High-Intensity Ultrasound Used for Grain Structure Control with Titanium Alloy Ti-6Al-4V

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As 3D printing in metal continues to lead the next industrial revolution, engineers from Australia are taking research one step further in examining improved methods for improving mechanical properties. Choosing a titanium alloy to create samples for experimentation and testing, the authors outlined their findings in the recently published ‘Grain structure control during metal 3D printing by high-intensity ultrasound.’

Samples consisted of 10 mm × 10 mm × 10 mm cubes for microstructural examination and 24 mm × 8 mm × 10 mm (length, width, and height) blocks for tensile testing. Without transforming the alloy at all, the researchers employ an additive manufacturing solidification-control solution to print metallic alloys with equiaxed grain structures, to prevent property anisotropy and the consequent decrease in mechanical performance. In this study, titanium alloy Ti-6Al-4V is used.

Reigning as the ‘benchmark alloy’ of titanium, and the subject of many studies, titanium alloy Ti-6Al-4V is used as a comparison for quality in metal AM processes.

“However, Ti-6Al-4V fabricated by different fusion-based AM processes exhibits a strong columnar grain structure. The columnar prior-β grains in AM-fabricated Ti-6Al-4V feature the strong <001> orientation along the build direction. This gives rise to a β → α transformation texture, which is an important concern for AM qualification because of the resulting anisotropy of mechanical properties,” explain the researchers.

“In addition, the coarse columnar prior-β grains may further degrade the strength of Ti-6Al-4V according to the Hall–Petch relationship established for lamellar α–β Ti-6Al-4V21–23 (exceptions can exist).”

High-intensity ultrasound during metal AM. Cross-sectional schematic showing metal AM by laser-based DED onto an ultrasound sonotrode vibrated at 20 kHz. The formation of acoustic cavitation and streaming in the liquid metal by high-intensity ultrasound can vigorously agitate the melt during solidification, thereby promoting significant structural modification or refinement.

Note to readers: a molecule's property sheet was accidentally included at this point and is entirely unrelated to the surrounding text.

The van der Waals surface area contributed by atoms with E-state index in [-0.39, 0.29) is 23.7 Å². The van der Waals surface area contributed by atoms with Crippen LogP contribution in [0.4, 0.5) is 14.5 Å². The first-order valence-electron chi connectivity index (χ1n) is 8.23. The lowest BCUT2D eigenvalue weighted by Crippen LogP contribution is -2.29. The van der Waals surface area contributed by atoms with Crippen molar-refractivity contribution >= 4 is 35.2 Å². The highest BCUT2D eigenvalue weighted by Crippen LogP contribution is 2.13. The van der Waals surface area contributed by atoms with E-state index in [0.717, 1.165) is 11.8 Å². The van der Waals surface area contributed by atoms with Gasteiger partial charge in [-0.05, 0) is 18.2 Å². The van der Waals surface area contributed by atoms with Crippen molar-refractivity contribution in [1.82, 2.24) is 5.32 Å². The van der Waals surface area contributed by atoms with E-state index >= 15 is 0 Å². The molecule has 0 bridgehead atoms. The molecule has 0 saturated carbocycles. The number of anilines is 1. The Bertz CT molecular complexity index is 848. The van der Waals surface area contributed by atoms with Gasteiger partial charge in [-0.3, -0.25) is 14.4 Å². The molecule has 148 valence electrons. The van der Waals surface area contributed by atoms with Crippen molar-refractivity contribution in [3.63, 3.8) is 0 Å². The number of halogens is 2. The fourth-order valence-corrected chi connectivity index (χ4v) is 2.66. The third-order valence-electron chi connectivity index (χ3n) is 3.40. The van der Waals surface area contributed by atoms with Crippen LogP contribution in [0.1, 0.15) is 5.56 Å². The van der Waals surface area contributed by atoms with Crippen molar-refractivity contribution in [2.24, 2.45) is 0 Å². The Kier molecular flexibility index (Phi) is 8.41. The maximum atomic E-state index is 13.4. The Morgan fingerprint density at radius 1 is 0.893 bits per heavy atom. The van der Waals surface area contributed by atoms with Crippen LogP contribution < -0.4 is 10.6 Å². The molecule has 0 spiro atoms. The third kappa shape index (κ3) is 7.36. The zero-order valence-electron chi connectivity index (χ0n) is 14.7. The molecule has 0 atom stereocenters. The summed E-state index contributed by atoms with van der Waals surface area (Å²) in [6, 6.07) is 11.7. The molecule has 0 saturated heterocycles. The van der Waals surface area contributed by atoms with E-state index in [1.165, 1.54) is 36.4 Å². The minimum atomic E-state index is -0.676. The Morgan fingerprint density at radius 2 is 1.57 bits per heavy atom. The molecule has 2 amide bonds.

While it can be difficult in metal 3D printing to find a strong and stable nucleant alloy, Ti-6Al-4V is exactly that.

a, b Optical microscopy images of the samples without (a) and with (b) ultrasound. c, d Polarized light microscopy images showing large columnar grains (c) and fine equiaxed grains (d). e, f Histograms of the prior-β grain size (e) and prior-β grain aspect ratio (f) for the samples without and with ultrasound measured from traced prior-β grain images (see Supplementary Fig. 1). The prior-β grain boundaries in c and d are traced in white. Scale bars, 1 mm.

Samples were prepared using Ti-6Al-4V both with and without high-intensity ultrasound. The resulting microstructural analysis showed significant differences between the samples, as those without ultrasound displayed columnar prior-β grains of several millimeters in length and ~0.5 mm in width traversing multiple deposited layers (as the researchers anticipated), while the samples used with ultrasound indicated fine (~100 µm), equiaxed prior-β grains. After scanning all the samples with scanning electron microscopy (SEM), the researchers noted a basketweave-like α–β microstructure inside the prior-β grains.

Ultimately, the study showed that the use of ultrasound during the AM process with Ti-6Al-4V allows a fully equiaxed structure to form, resulting in:

  • Improvement in microstructural homogeneity
  • Significant reduction in the prior-β grain size
  • Substantial weakening of the solidification texture

“Assessment of the ultrasonic conditions reveals that the selection of the ultrasound transducer element can be an important practical consideration for structural refinement of large-volume AM-fabricated parts and the use of a magnetostrictive transducer is recommended,” concluded the researchers.

“To assess the generality of our approach, the ultrasonic grain refinement method is successfully applied to the AM of Inconel 625, including the creation of an alternating columnar/equiaxed/ columnar Inconel 625 grain structure along the build height by simply switching on and off the ultrasound during AM. We expect that this technique can be extended to the AM of other metallic materials.”

Microstructure characterization of the AM-fabricated Ti-6Al-4V with and without high-intensity ultrasound. a–d SEM images showing the α–β structure inside the prior-β grains of the samples without (a, c) and with (b, d) ultrasound. e, f Histograms of the α-lath thickness of the samples without (e) and with (f) ultrasound. The prior-β grain boundaries in a and b are traced in white. Scale bars, 50 μm in a, b and 5 μm in c, d.

As metal 3D printing grows in popularity–and industrial users begin to rely more on AM processes, researchers are studying titanium powder as it shows potential for so many applications; for instance, in the fabrication of medical implants in critical surgeries, assistance in bone regeneration, and more.

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[Source / Images: ‘Grain structure control during metal 3D printing by high-intensity ultrasound’]

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